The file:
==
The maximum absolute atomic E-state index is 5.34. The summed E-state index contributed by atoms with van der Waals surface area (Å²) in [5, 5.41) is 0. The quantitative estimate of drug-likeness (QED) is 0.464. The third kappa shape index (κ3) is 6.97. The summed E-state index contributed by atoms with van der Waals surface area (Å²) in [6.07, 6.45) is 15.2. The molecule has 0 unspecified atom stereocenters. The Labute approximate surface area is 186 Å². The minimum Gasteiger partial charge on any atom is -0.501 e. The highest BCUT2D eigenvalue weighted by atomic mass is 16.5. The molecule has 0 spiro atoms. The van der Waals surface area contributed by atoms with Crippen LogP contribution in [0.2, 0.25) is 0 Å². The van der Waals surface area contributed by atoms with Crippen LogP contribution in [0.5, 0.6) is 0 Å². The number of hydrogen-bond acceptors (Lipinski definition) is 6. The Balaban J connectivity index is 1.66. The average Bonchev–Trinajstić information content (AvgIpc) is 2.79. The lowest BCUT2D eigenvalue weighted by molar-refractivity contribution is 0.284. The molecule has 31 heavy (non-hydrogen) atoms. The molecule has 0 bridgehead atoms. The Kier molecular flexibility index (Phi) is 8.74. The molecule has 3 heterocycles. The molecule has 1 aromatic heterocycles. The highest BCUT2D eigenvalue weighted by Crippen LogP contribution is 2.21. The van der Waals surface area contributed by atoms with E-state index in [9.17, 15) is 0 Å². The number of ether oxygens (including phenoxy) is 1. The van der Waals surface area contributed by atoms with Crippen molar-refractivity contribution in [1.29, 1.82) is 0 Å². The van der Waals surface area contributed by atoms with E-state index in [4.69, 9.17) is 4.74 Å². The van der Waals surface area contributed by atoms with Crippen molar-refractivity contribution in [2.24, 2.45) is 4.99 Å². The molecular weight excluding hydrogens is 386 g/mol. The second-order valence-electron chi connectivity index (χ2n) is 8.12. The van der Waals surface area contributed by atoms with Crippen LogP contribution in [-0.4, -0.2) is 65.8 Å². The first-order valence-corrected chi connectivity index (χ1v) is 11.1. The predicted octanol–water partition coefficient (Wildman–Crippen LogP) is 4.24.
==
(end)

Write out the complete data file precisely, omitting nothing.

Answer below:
The maximum absolute atomic E-state index is 5.34. The summed E-state index contributed by atoms with van der Waals surface area (Å²) in [5, 5.41) is 0. The quantitative estimate of drug-likeness (QED) is 0.464. The third kappa shape index (κ3) is 6.97. The summed E-state index contributed by atoms with van der Waals surface area (Å²) in [6.07, 6.45) is 15.2. The molecule has 0 unspecified atom stereocenters. The Labute approximate surface area is 186 Å². The minimum Gasteiger partial charge on any atom is -0.501 e. The highest BCUT2D eigenvalue weighted by atomic mass is 16.5. The molecule has 0 spiro atoms. The van der Waals surface area contributed by atoms with Crippen LogP contribution in [0.2, 0.25) is 0 Å². The van der Waals surface area contributed by atoms with Crippen LogP contribution in [0.5, 0.6) is 0 Å². The number of hydrogen-bond acceptors (Lipinski definition) is 6. The Balaban J connectivity index is 1.66. The average Bonchev–Trinajstić information content (AvgIpc) is 2.79. The lowest BCUT2D eigenvalue weighted by molar-refractivity contribution is 0.284. The molecule has 31 heavy (non-hydrogen) atoms. The molecule has 0 bridgehead atoms. The Kier molecular flexibility index (Phi) is 8.74. The molecule has 3 heterocycles. The molecule has 1 aromatic heterocycles. The highest BCUT2D eigenvalue weighted by Crippen LogP contribution is 2.21. The van der Waals surface area contributed by atoms with E-state index in [9.17, 15) is 0 Å². The number of ether oxygens (including phenoxy) is 1. The van der Waals surface area contributed by atoms with Crippen molar-refractivity contribution in [1.29, 1.82) is 0 Å². The van der Waals surface area contributed by atoms with E-state index in [4.69, 9.17) is 4.74 Å². The van der Waals surface area contributed by atoms with Crippen molar-refractivity contribution in [2.24, 2.45) is 4.99 Å². The molecular weight excluding hydrogens is 386 g/mol. The second-order valence-electron chi connectivity index (χ2n) is 8.12. The van der Waals surface area contributed by atoms with Crippen LogP contribution in [-0.4, -0.2) is 65.8 Å². The first-order valence-corrected chi connectivity index (χ1v) is 11.1. The predicted octanol–water partition coefficient (Wildman–Crippen LogP) is 4.24.